Brad Bird and Jerry Rees also worked on the film through the American department as animators for a month, while at the time were also working on an unproduced adaptation of Will Eisner's The Spirit with Gary Kurtz.[4] During production, the two would regularly ask animators what they were doing, the response they were commonly given was "we're just illustrating what Bradbury is writing", upon meeting Bradbury in person and asking him about the story he was writing for the film, he replied "I'm just putting in writing what these wonderful artists are drawing". Bird and Rees soon left the project after their meeting with Bradbury.[5]

When all of these people had left, Fujioka had drafts done by Chris Columbus, Mœbius, John Canemaker, and many others. He then re-hired Summer to do yet another screenplay. Subsequently, Richard Outten was hired to work from Columbus' screenplay while Columbus was busy with his directorial debut, Adventures in Babysitting. Many Disney Studio animators including Ken Anderson and Leo Salkin worked on individual sequences, and John Canemaker, Corny Cole, and Brian Froud provided visual development. Frank Thomas, Oliver Johnston and Paul Julian consulted to the production. The world-famous Sherman Brothers (Richard M. Sherman and Robert B. Sherman) were hired to write the songs for Nemo. This was their first anime film, though not their first animated film; the pair had previously worked on several projects for Disney, including The Jungle Book and Hanna-Barbera's Charlotte's Web.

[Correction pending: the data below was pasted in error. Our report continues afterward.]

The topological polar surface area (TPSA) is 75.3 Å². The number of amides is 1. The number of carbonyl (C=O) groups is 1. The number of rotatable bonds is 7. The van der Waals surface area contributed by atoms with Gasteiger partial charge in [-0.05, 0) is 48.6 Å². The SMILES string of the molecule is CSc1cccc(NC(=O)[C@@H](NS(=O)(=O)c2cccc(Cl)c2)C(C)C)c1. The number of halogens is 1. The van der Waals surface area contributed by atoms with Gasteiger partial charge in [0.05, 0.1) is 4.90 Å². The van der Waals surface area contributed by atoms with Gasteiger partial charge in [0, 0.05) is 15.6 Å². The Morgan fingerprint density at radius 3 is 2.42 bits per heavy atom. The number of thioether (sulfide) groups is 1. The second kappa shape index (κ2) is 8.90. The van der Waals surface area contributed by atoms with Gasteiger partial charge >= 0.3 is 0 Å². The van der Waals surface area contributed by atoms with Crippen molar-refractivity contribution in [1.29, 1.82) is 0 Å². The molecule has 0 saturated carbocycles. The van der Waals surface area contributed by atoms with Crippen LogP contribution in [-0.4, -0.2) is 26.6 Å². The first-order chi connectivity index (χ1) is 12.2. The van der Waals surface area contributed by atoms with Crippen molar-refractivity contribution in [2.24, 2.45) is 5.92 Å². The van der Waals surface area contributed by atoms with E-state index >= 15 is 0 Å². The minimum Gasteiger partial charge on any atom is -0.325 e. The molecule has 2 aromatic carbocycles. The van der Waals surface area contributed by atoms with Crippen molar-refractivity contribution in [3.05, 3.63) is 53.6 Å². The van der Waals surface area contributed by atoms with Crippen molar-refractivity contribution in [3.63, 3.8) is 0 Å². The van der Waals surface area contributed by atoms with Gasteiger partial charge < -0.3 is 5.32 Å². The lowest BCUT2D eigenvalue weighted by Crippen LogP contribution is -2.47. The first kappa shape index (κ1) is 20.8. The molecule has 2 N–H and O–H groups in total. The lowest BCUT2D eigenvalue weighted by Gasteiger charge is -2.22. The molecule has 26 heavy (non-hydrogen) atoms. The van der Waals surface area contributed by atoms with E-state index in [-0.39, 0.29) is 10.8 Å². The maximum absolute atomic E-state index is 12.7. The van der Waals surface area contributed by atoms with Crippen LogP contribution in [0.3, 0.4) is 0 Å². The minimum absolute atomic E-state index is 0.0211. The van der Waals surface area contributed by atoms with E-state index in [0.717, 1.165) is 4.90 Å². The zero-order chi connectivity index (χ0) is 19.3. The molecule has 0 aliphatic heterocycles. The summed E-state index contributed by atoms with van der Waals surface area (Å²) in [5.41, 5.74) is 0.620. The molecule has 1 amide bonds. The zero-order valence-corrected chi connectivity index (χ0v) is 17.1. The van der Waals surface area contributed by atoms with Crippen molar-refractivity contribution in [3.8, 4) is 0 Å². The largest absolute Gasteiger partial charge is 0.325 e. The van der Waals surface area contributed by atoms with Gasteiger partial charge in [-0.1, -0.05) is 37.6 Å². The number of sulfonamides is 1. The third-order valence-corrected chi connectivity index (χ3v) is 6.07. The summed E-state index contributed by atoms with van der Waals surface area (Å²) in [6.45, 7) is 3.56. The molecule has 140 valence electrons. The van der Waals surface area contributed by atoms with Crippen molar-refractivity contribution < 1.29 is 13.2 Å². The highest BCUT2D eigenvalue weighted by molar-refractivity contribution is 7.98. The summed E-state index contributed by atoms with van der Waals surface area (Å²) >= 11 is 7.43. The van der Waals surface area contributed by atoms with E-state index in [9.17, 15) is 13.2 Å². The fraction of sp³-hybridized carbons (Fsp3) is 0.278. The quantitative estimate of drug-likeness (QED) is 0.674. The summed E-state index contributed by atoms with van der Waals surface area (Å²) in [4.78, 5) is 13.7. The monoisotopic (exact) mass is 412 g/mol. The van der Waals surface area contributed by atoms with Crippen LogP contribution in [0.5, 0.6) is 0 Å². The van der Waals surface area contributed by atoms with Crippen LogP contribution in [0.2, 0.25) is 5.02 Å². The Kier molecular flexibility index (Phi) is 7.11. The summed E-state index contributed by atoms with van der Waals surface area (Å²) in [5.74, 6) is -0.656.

Little production progress was made until January 1988, when the many ideas pasted on the walls of the Los Angeles studio were whittled down in order to create the storyboard from which the film would be made. It was at this point, Thomas and Johnston recommended William T. Hurtz as the director of the American production side and TMS hired Masami Hata, a former Sanrio film director, as the appointed director at the TMS studio in Japan. Actual animation for the completed film was commenced in June 1988, as TMS was just completing Akira.[1] The success of that film in Japan further helped TMS finally start production on Little Nemo. Even though it derived from an American comic strip, Little Nemo was animated by the Japanese company Tokyo Movie Shinsha and thus is often considered an anime film, even though it was a joint production of Japanese and American animators and production companies.